gob·​ble·​dy·​gook | \ˈgä-bəl-dē-ˌgu̇k, -ˌgük\
variants: or less commonly gobbledegook

Definition of gobbledygook 

: wordy and generally unintelligible jargon

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Examples of gobbledygook in a Sentence

The report is just a bunch of gobbledygook. cut through the gobbledygook and just tell me what the final cost of the car would be

Recent Examples on the Web

For example, the DNA in our cells is littered with huge stretches of repetitive, useless gobbledygook. Nathan H. Lents, WSJ, "The Botch of the Human Body," 13 Apr. 2018 Two nifty 20th-century words are malarkey (1929) and gobbledygook (1944). Stephen Miller, WSJ, "What’s Another Word for Derp?," 29 May 2018 In looking back on the influence Ogdens' Nut Gone Flake has established over this last half-century, that little quip of gobbledygook makes more sense now than ever before. Ron Hart, Billboard, "Small Faces' 'Ogdens' Nut Gone Flake' Turns 50: Phil Collen, Peter Frampton, Linda Thompson & More Pay Tribute," 24 May 2018 Their explanations are always a jumbled turd of gobbledygook about forgiveness, togetherness and everything except the evil of white supremacy. Michael Harriot, The Root, "The Least Racist People You Know, Ranked," 16 Jan. 2018 Or, as Chief Justice John Roberts described it: gobbledygook. Jo Craven Mcginty, WSJ, "The Year in The Numbers: School Buses, Bad Passwords and a Whole Lot of Eggs," 22 Dec. 2017 Black people eschew all that gobbledygook about the charity and the joy of giving. Michael Harriot, The Root, "The Caucasian’s Guide to Black Christmas," 22 Dec. 2017 There are genes known as retrotransposons that can copy themselves and paste the duplicates in other parts of our DNA, creating large tracts of repetitive gobbledygook. Ed Yong, The Atlantic, "How a Quarter of Cow DNA Came From Reptiles," 13 Oct. 2017 Can Justice Stephen Breyer survive a close brush with gobbledygook? Mark Joseph Stern, Slate Magazine, "Is Partisan Gerrymandering Dead?," 3 Oct. 2017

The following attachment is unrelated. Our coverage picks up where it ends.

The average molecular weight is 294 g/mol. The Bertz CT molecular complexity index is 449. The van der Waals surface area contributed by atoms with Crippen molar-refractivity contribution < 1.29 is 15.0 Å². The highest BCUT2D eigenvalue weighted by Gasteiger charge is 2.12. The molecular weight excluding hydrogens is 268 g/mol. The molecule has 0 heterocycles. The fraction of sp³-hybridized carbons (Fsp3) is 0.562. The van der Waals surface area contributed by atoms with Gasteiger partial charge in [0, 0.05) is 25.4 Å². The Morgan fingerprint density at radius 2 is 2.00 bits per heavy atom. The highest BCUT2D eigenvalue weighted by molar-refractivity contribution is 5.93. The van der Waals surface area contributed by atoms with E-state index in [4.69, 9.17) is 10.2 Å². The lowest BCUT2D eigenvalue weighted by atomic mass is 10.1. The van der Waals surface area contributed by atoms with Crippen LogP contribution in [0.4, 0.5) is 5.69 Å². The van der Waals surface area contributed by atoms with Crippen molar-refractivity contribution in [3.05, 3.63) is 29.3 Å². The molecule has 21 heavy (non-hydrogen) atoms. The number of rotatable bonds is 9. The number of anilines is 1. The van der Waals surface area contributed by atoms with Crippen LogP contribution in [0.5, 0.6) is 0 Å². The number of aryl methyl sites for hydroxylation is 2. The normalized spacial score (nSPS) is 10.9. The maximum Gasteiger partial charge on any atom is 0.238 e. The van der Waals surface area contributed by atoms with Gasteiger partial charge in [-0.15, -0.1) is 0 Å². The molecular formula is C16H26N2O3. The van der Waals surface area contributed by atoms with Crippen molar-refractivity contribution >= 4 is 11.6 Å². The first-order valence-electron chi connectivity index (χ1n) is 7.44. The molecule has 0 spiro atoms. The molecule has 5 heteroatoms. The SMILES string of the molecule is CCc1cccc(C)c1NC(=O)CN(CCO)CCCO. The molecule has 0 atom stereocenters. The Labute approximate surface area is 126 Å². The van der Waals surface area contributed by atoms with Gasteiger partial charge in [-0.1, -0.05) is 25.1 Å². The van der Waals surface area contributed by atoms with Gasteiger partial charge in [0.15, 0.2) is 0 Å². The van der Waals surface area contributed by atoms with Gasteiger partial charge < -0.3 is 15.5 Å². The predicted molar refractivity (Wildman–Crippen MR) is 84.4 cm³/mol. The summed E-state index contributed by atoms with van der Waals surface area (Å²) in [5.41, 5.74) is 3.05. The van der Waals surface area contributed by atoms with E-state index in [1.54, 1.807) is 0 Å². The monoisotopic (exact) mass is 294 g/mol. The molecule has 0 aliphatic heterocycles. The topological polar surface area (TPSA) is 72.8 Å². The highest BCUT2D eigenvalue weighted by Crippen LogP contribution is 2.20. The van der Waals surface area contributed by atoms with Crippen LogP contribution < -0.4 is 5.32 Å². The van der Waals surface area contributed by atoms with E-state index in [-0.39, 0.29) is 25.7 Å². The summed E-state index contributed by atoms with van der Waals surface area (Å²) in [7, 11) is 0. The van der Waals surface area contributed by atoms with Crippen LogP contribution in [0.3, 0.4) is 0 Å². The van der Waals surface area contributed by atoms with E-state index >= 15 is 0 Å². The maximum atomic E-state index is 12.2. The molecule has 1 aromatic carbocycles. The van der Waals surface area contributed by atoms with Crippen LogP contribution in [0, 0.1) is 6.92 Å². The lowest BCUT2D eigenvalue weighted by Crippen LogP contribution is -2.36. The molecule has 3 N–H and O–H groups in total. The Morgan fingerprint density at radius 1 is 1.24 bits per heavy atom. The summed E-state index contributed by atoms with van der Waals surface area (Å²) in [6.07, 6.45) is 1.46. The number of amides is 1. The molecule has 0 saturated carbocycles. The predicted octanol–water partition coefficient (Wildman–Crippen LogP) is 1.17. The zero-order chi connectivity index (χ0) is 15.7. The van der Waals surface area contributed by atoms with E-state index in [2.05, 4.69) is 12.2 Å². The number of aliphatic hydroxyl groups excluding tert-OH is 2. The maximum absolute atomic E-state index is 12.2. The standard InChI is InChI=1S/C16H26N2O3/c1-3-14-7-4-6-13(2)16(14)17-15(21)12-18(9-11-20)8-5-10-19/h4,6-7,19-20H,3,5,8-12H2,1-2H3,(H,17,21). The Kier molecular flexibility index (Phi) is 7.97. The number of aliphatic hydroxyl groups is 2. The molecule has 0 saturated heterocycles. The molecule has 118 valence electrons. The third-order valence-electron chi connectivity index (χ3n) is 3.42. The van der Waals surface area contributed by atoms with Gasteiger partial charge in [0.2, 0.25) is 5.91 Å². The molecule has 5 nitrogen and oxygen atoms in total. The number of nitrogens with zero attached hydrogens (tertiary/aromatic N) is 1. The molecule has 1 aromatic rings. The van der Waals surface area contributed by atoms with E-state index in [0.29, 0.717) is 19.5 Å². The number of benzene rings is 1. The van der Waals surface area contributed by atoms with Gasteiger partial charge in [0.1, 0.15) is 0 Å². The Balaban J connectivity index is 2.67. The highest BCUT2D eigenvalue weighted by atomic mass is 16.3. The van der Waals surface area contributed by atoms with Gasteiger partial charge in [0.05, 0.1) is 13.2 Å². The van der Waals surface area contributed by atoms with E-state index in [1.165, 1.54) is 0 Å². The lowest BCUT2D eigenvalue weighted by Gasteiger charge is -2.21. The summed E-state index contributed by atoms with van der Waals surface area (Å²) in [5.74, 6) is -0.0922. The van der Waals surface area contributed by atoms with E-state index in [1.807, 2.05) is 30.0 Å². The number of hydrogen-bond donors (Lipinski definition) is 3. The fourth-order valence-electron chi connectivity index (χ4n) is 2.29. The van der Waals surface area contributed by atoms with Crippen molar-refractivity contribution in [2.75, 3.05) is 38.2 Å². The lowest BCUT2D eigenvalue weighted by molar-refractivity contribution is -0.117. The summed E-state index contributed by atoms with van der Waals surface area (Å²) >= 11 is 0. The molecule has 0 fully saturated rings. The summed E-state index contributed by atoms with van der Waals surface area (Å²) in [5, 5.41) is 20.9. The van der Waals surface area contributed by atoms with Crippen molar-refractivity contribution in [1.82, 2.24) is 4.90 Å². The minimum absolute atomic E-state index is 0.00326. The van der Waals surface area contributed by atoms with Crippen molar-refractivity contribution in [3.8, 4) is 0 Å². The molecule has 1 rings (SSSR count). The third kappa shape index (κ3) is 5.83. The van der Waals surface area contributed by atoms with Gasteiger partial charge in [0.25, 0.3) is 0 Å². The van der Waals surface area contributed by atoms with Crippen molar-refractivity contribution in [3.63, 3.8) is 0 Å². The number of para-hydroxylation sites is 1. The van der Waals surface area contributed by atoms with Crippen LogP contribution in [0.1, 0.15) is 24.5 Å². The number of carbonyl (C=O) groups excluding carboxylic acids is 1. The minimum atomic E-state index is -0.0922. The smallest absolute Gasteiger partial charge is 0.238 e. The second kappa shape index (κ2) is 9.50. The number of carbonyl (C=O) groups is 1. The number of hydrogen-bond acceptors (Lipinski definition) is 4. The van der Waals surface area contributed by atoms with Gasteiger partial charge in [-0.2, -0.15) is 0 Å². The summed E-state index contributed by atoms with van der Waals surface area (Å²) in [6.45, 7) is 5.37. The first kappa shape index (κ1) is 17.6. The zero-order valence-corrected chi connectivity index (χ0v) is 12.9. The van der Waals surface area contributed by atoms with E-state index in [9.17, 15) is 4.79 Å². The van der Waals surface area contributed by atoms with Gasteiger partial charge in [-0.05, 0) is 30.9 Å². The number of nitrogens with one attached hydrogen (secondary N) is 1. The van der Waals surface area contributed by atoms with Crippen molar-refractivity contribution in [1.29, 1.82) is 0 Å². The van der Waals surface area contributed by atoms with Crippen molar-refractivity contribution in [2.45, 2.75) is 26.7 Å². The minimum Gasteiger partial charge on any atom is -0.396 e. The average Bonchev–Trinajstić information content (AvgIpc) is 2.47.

These example sentences are selected automatically from various online news sources to reflect current usage of the word 'gobbledygook.' Views expressed in the examples do not represent the opinion of Merriam-Webster or its editors. Send us feedback.

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First Known Use of gobbledygook

1944, in the meaning defined above

History and Etymology for gobbledygook

irregular from gobble, noun

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Time Traveler for gobbledygook

The first known use of gobbledygook was in 1944

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English Language Learners Definition of gobbledygook

: speech or writing that is complicated and difficult to understand

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something that serves to warn or remind

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